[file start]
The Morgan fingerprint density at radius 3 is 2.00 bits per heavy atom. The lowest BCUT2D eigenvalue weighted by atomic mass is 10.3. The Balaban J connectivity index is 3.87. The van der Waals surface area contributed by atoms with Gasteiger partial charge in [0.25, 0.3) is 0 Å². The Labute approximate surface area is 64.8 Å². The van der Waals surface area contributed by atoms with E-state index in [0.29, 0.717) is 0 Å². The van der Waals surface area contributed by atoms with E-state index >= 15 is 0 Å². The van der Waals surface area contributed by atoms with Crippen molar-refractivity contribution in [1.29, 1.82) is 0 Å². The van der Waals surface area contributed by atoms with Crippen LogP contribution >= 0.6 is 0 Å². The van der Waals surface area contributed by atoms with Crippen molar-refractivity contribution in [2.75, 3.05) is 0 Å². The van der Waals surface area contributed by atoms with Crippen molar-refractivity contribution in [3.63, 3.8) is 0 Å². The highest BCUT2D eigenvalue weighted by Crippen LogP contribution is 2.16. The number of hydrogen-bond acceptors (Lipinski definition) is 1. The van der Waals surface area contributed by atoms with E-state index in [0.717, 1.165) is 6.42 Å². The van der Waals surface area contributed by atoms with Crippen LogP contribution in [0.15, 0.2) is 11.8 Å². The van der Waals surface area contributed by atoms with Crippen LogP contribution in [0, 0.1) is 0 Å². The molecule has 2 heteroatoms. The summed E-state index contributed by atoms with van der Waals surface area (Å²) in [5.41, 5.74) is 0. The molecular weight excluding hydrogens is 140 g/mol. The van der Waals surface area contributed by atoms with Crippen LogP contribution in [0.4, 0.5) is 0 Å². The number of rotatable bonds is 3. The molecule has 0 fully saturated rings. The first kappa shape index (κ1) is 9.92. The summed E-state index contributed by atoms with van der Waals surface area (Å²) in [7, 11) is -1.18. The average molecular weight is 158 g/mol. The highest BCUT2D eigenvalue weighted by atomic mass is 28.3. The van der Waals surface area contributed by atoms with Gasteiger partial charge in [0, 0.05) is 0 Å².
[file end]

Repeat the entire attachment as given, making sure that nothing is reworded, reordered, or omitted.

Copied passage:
The Morgan fingerprint density at radius 3 is 2.00 bits per heavy atom. The lowest BCUT2D eigenvalue weighted by atomic mass is 10.3. The Balaban J connectivity index is 3.87. The van der Waals surface area contributed by atoms with Gasteiger partial charge in [0.25, 0.3) is 0 Å². The Labute approximate surface area is 64.8 Å². The van der Waals surface area contributed by atoms with E-state index in [0.29, 0.717) is 0 Å². The van der Waals surface area contributed by atoms with E-state index >= 15 is 0 Å². The van der Waals surface area contributed by atoms with Crippen molar-refractivity contribution in [1.29, 1.82) is 0 Å². The van der Waals surface area contributed by atoms with Crippen LogP contribution >= 0.6 is 0 Å². The van der Waals surface area contributed by atoms with Crippen molar-refractivity contribution in [2.75, 3.05) is 0 Å². The van der Waals surface area contributed by atoms with Crippen molar-refractivity contribution in [3.63, 3.8) is 0 Å². The highest BCUT2D eigenvalue weighted by Crippen LogP contribution is 2.16. The number of hydrogen-bond acceptors (Lipinski definition) is 1. The van der Waals surface area contributed by atoms with E-state index in [0.717, 1.165) is 6.42 Å². The van der Waals surface area contributed by atoms with Crippen LogP contribution in [0.15, 0.2) is 11.8 Å². The van der Waals surface area contributed by atoms with Crippen LogP contribution in [0, 0.1) is 0 Å². The molecule has 2 heteroatoms. The summed E-state index contributed by atoms with van der Waals surface area (Å²) in [5.41, 5.74) is 0. The molecular weight excluding hydrogens is 140 g/mol. The van der Waals surface area contributed by atoms with Crippen LogP contribution in [0.4, 0.5) is 0 Å². The number of rotatable bonds is 3. The molecule has 0 fully saturated rings. The first kappa shape index (κ1) is 9.92. The summed E-state index contributed by atoms with van der Waals surface area (Å²) in [7, 11) is -1.18. The average molecular weight is 158 g/mol. The highest BCUT2D eigenvalue weighted by atomic mass is 28.3. The van der Waals surface area contributed by atoms with Gasteiger partial charge in [0, 0.05) is 0 Å².